Direct lineage conversion of terminally differentiated hepatocytes to functional neurons.
ABSTRACT Several recent studies have showed that mouse and human fibroblasts can be directly reprogrammed into induced neuronal (iN) cells, bypassing a pluripotent intermediate state. However, fibroblasts represent heterogeneous mesenchymal progenitor cells that potentially contain neural crest lineages, and the cell of origin remained undefined. This raises the fundamental question of whether lineage reprogramming is possible between cell types derived from different germ layers. Here, we demonstrate that terminally differentiated hepatocytes can be directly converted into functional iN cells. Importantly, single-cell and genome-wide expression analyses showed that fibroblast- and hepatocyte-derived iN cells not only induced a neuronal transcriptional program, but also silenced their donor transcriptome. The remaining donor signature decreased over time and could not support functional hepatocyte properties. Thus, the reprogramming factors lead to a binary lineage switch decision rather than an induction of hybrid phenotypes, but iN cells retain a small but detectable epigenetic memory of their donor cells.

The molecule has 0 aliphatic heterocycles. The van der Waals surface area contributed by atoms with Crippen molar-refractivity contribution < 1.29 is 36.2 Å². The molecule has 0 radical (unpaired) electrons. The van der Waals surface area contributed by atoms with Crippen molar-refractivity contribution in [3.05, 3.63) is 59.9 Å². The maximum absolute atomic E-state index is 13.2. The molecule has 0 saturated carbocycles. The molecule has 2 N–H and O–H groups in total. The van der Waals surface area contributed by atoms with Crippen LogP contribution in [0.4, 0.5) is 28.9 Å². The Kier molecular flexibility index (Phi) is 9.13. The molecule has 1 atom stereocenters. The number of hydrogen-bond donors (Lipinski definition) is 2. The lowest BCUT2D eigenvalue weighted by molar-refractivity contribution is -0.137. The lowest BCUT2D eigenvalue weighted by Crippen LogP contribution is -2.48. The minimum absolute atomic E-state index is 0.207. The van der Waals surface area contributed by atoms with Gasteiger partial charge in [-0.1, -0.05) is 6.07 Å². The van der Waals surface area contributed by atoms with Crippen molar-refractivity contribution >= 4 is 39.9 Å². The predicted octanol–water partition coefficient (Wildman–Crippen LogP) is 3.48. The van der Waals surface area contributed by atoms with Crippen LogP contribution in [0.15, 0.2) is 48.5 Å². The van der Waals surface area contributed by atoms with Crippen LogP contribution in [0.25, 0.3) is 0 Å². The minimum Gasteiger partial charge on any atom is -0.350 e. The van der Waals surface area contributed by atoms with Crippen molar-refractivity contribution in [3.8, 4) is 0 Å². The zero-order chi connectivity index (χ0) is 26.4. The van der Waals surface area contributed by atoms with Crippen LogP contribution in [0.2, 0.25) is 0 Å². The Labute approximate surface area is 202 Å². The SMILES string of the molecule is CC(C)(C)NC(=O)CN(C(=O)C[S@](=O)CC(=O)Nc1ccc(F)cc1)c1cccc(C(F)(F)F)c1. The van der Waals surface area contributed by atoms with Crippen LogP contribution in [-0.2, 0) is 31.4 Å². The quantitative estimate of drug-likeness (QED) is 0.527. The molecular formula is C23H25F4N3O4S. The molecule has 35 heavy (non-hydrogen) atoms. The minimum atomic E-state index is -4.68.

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ABSTRACT: Neurogenic transcription factors and evolutionarily conserved signalling pathways have been found to be instrumental in the formation of neurons. However, the instructive role of microRNAs (miRNAs) in neurogenesis remains unexplored. We recently discovered that miR-9* and miR-124 instruct compositional changes of SWI/SNF-like BAF chromatin-remodelling complexes, a process important for neuronal differentiation and function. Nearing mitotic exit of neural progenitors, miR-9* and miR-124 repress the BAF53a subunit of the neural-progenitor (np)BAF chromatin-remodelling complex. After mitotic exit, BAF53a is replaced by BAF53b, and BAF45a by BAF45b and BAF45c, which are then incorporated into neuron-specific (n)BAF complexes essential for post-mitotic functions. Because miR-9/9* and miR-124 also control multiple genes regulating neuronal differentiation and function, we proposed that these miRNAs might contribute to neuronal fates. Here we show that expression of miR-9/9* and miR-124 (miR-9/9*-124) in human fibroblasts induces their conversion into neurons, a process facilitated by NEUROD2. Further addition of neurogenic transcription factors ASCL1 and MYT1L enhances the rate of conversion and the maturation of the converted neurons, whereas expression of these transcription factors alone without miR-9/9*-124 was ineffective. These studies indicate that the genetic circuitry involving miR-9/9*-124 can have an instructive role in neural fate determination.Nature 08/2011; 476(7359):228-31. · 36.28 Impact Factor